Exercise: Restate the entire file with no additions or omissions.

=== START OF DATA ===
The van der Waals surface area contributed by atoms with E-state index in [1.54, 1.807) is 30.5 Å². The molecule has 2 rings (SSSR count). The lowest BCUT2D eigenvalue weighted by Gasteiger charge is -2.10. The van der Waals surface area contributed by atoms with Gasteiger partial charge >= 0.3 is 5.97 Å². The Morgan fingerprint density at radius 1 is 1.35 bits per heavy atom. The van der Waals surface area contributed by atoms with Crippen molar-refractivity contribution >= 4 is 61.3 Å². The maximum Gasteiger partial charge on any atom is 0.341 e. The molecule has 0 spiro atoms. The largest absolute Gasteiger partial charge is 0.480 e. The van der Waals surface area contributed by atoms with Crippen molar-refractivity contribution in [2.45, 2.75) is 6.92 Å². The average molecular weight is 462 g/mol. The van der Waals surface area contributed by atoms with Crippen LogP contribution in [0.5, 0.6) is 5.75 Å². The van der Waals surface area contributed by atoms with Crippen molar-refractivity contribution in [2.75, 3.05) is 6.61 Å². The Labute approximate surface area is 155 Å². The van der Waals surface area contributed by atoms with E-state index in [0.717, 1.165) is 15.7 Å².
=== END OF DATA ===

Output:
The van der Waals surface area contributed by atoms with E-state index in [1.54, 1.807) is 30.5 Å². The molecule has 2 rings (SSSR count). The lowest BCUT2D eigenvalue weighted by Gasteiger charge is -2.10. The van der Waals surface area contributed by atoms with Gasteiger partial charge >= 0.3 is 5.97 Å². The Morgan fingerprint density at radius 1 is 1.35 bits per heavy atom. The van der Waals surface area contributed by atoms with Crippen molar-refractivity contribution >= 4 is 61.3 Å². The maximum Gasteiger partial charge on any atom is 0.341 e. The molecule has 0 spiro atoms. The largest absolute Gasteiger partial charge is 0.480 e. The van der Waals surface area contributed by atoms with Crippen molar-refractivity contribution in [2.45, 2.75) is 6.92 Å². The average molecular weight is 462 g/mol. The van der Waals surface area contributed by atoms with Crippen LogP contribution in [0.5, 0.6) is 5.75 Å². The van der Waals surface area contributed by atoms with Crippen molar-refractivity contribution in [2.75, 3.05) is 6.61 Å². The Labute approximate surface area is 155 Å². The van der Waals surface area contributed by atoms with E-state index in [0.717, 1.165) is 15.7 Å².